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Texas Sports Betting Alliance Confirms People In Texas Like Sports

Written By Derek Helling | Updated:
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The FOMO over legal sports betting in Texas is genuine, not that anyone doubted that. A recent press release from the Texas Sports Betting Alliance (TSBA) provides more evidence to support that statement.

The data also suggest that a public referendum on expansion of legal gambling in Texas might get a resounding approval should such a vote ever take place. The devil will be in the details of not only such a referendum but getting to that point in Texas, too.

People in Texas want to bet on sports

Texas is home to:

  • One club in the National Women’s Soccer League, one team in the National Hockey League, and one Women’s National Basketball Association franchise
  • Three Major League soccer clubs
  • Two Major League Baseball, National Basketball Association, and National Football League franchises

In addition, numerous universities in the state participate in athletics in conferences like the Big 12 and SEC. Suffice it to say, there’s plenty of reason for Texans to want to legally gamble on sporting events.

The TSBA, a consortium consisting of political figures, online sportsbook operators, and sports teams in Texas recently put out a statement confirming that is indeed the case. The statement cites data from GeoComply, the foremost location verification service in the United States.

According to the TSBA, there were over 1.1 million attempts to place wagers using online sportsbooks legal in other states by people in Texas from Sept. 1 through Oct. 23 of 2023. Furthermore, during the last three games of the 2023 American League Championship Series, GeoComply recorded almost 21,000 such attempts.

The TSBA says that represents an increase of almost 69% compared to the same timeframe in 2022. The fact that the Houston Astros and Texas Rangers faced off in the 2023 ALCS played a big part in that spike.

No one has ever questioned the demand for legal online sports betting in Texas. The questions all revolve around whether that can ever become a thing that happens. There is a lot that lawmakers in Austin need to work out.

Why all those betting attempts were just attempts

The reason why GeoComply blocked all those gambling attempts is quite simple; online gambling including sports betting remains illegal in Texas. That doesn’t mean it isn’t happening; illegal offshore sportsbooks will gladly take some of that sweet Texan sports betting cash. However, operators in the regulated space stay away.

That isn’t an ideal situation for them, however. That’s why they are part of the TSBA. They’d love to have access to the millions of sports fans in Texas who are of age and interested in betting. On the matter of principle, though, they won’t do so until Texas changes its gambling laws.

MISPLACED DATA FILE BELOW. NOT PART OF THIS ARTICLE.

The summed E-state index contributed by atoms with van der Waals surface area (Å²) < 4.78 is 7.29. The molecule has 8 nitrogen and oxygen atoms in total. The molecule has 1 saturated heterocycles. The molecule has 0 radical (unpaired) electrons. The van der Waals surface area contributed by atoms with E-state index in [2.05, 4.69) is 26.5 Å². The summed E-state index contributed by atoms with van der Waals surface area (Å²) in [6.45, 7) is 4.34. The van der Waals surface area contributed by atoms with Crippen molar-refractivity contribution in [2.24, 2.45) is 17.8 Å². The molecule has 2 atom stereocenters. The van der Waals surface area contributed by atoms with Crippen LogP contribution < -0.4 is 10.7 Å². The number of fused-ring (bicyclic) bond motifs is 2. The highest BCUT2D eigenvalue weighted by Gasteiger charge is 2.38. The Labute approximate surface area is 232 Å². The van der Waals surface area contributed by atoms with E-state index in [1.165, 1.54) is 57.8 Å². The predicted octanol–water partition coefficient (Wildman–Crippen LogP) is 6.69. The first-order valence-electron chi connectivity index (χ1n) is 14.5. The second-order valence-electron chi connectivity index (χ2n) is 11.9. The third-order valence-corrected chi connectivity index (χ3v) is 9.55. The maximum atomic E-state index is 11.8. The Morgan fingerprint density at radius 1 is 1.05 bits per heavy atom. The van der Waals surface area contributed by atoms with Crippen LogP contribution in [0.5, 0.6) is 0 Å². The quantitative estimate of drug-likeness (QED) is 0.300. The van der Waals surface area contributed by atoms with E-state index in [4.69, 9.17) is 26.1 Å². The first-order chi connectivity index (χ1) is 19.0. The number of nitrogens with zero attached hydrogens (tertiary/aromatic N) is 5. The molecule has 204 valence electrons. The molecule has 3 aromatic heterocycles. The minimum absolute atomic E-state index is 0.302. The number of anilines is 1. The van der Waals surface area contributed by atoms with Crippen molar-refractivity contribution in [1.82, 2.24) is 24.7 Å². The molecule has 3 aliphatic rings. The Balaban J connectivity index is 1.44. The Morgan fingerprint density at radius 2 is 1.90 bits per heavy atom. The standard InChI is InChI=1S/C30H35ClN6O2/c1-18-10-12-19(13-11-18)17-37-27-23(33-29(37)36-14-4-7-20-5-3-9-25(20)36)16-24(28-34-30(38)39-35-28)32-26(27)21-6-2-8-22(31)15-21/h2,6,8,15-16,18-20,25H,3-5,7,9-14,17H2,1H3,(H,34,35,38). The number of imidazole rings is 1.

There have been multiple attempts to do just that. Texas Lt. Gov. Dan Patrick dowsed hopes for the most recent attempts in May. However, the TSBA cheered progress at the same time. The Texas House of Representatives approved a potential constitutional amendment that would have gone before voters in 2024.

The House also approved an enabling law that would have taken effect if Texas voters had approved the amendment. That was the high tide for both items, however. Patrick refused to bring either up for a vote in the Texas Senate.

The Texas legislature only meets in odd-numbered years. Thus, the next chance to try for enactment will be 2025. Whether that year’s session will see any more progress than 2023’s did remains unclear.

The drama over Texas gambling expansion

There are two facets of the situation that complicate the premise of expanding legal gambling in Texas the most. Those are resistance by people like Patrick on what they claim are moral grounds and debate on just how expansive that expansion should be.

In the 2023 session, Patrick explained that his reason for not bringing the gaming expansion measures up for a vote in the Senate was that the votes to pass the proposals did not exist. In the past, however, Patrick has been clear that he opposes gambling expansion.

If enough members of the Texas Senate are vociferous in their support, they might be able to strong-arm Patrick into compliance. Getting that level of support in the Texas Senate will depend on what a proposal contains.

A narrow proposal that merely authorizes online sports betting might stand the best chance. At the same time, the gambling industry has tried to push a broader measure that would also authorize brick-and-mortar commercial casinos.

That might be a bridge too far for some legislators in Austin. The TSBA and other groups have over a year to try to figure out what the sweet spot might be. Due to the demand that the TSBA demonstrated, online sports wagering is sure to be part of it.

Photo by AP Photo/Brynn Anderson
Derek Helling Avatar
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Derek Helling

Derek Helling is the assistant managing editor of PlayUSA. Helling focuses on breaking news, including finance, regulation, and technology in the gaming industry. Helling completed his journalism degree at the University of Iowa and resides in Chicago

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